The U.S. Forest Service has resorted to gunning down cows from the air to clear them out of a New Mexico wilderness area, a drastic-seeming solution to a problem that’s not likely to be repeated in Wyoming.
“It’s a bad practice,” Dennis Sun, publisher of the Wyoming Livestock Roundup, told Cowboy State Daily on Friday. “Nobody wants to see cattle get shot like that, or any animals get shot like that.”
Even so, such extreme measures are unlikely to be taken in Wyoming, said Sun, who is also an agriculture columnist for Cowboy State Daily.
“Anything is possible” and there sometimes are stray cattle loose in Wyoming, but the situation in New Mexico was extreme, Sun said.
Most recently, 65 cattle were shot from the air in the Gila Wilderness area over the course of two days this month, according to the Forest Service. The shooters were agents with the Department of Agriculture’s Animal and Plant Health Inspection Service (APHIS). Some APHIS agents specialize in killing predators and nuisance animals.
The Forest Service also is under the umbrella of the U.S. Department of Agriculture.
Some Of The Oldest Wilderness
The Forest Service has drawn wide criticism for sending aerial gun crews to kill stray cattle in the Gila Wilderness Area of the Gila National Forest in New Mexico.
The Gila Wilderness was established in 1924, making it one of the oldest official wilderness areas in the United States. Wilderness areas are zones in national forests set aside for preservation.
Generally, riding ATVs, cutting timber with chainsaws and other such activities aren’t allowed in wilderness areas, which are designated for an authentic wildland experience.
Death From Above, Left To Rot
Forest Service claims that the cattle – which either strayed away from their herds or were left behind by ranchers – have essentially become an invasive feral species in the Gila Wilderness.
The cattle have been running wild and damaging habitat, particularly in delicate riparian areas, according to the agency.
Riparian zones are the greenery adjacent to small stream and creeks and are considered vital to wildlife and the overall health of ecosystems. The Forest Service claims the feral cattle have, among other things, been trampling riparian zones in the wilderness.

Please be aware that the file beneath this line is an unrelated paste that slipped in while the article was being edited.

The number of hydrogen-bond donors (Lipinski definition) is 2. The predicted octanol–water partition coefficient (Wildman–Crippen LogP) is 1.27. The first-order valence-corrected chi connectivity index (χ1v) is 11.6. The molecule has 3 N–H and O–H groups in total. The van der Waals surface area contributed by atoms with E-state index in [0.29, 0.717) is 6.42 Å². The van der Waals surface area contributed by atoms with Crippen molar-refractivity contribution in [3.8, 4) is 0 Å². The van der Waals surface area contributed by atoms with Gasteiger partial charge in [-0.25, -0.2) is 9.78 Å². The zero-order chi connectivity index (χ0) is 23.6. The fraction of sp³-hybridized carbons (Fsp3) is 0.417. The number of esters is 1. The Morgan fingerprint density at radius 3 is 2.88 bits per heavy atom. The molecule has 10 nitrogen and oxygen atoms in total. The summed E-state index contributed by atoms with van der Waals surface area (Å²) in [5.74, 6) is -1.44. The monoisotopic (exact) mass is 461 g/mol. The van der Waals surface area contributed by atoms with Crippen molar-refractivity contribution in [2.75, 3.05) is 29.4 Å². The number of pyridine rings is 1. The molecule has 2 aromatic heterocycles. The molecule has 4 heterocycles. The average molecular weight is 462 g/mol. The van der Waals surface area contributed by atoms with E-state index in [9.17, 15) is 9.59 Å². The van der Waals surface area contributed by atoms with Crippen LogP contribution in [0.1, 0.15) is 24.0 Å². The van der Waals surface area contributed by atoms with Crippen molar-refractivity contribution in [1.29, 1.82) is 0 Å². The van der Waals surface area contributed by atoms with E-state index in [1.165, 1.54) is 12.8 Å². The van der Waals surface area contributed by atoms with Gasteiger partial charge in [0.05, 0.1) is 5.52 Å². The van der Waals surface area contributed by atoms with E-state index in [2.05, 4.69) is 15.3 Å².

There have been “unauthorized cattle” running loose in the Gila Wilderness since the 1970s, according to the Forest Service. Since then, 755 cattle have been killed or removed from the area.
That makes the latest round of shootings are part of an ongoing effort to manage feral cattle, the agency claims.
Cattle killed from the air are left to rot, but agents try to shoot them away from any water sources, hiking trails or other sensitive areas, the Forest Service says.
‘Strays, Not Feral’
The cows in the Gila Wilderness are “stray” cattle, not feral, Bronson Corn, president-elect of the New Mexico Cattle Growers Association, recently told the Western Ag Network.
It’s unfair and wasteful for government agents to simply be gunning them down, he said.
“It seems a little, maybe not barbaric, but it’s just not a good practice,” he said. “Especially not for the government.”
A better plan would be to allow expert wranglers to go into the wilderness and recover whatever cattle they could, Sun said.
An incentive could be “any cow you can catch, you can keep,” he said.
Corn told the Ag Network that his group also has proposed sending wranglers in, but the Forest Service has so far declined to adequately fund such an effort.
Cowboy State Daily questions regarding the wrangling option sent to Forest Service officials weren’t answered by Friday afternoon.
Not So Much A Problem In Wyoming
Corn said he’s worried that’s what’s happening in the Gila Wilderness could set a precedent for the government shooting stray cattle across the West.
Even so, Sun said he’s not too concerned about it happening in Wyoming.
It’s not unheard of for Wyoming cattle to sometimes wander off or inadvertently be left behind on high-country summer grazing range during fall roundups, he said.
Some of those cows have even been hardy and lucky enough to survive the winter and been rediscovered by ranchers the following spring, he said. However, it’s unlikely that stray Wyoming cattle will build up the of numbers that might make the government consider shooting them from the air.
As for New Mexico’s quandary, he said that as long as cattle have enough places to hide and the opportunity to breed in the Gila Wilderness, it’s doubtful the Forest Service will ever be rid of them.
“You’d have to make sure you got them all out,” he said. “Or at least all of the bulls and bull calves.”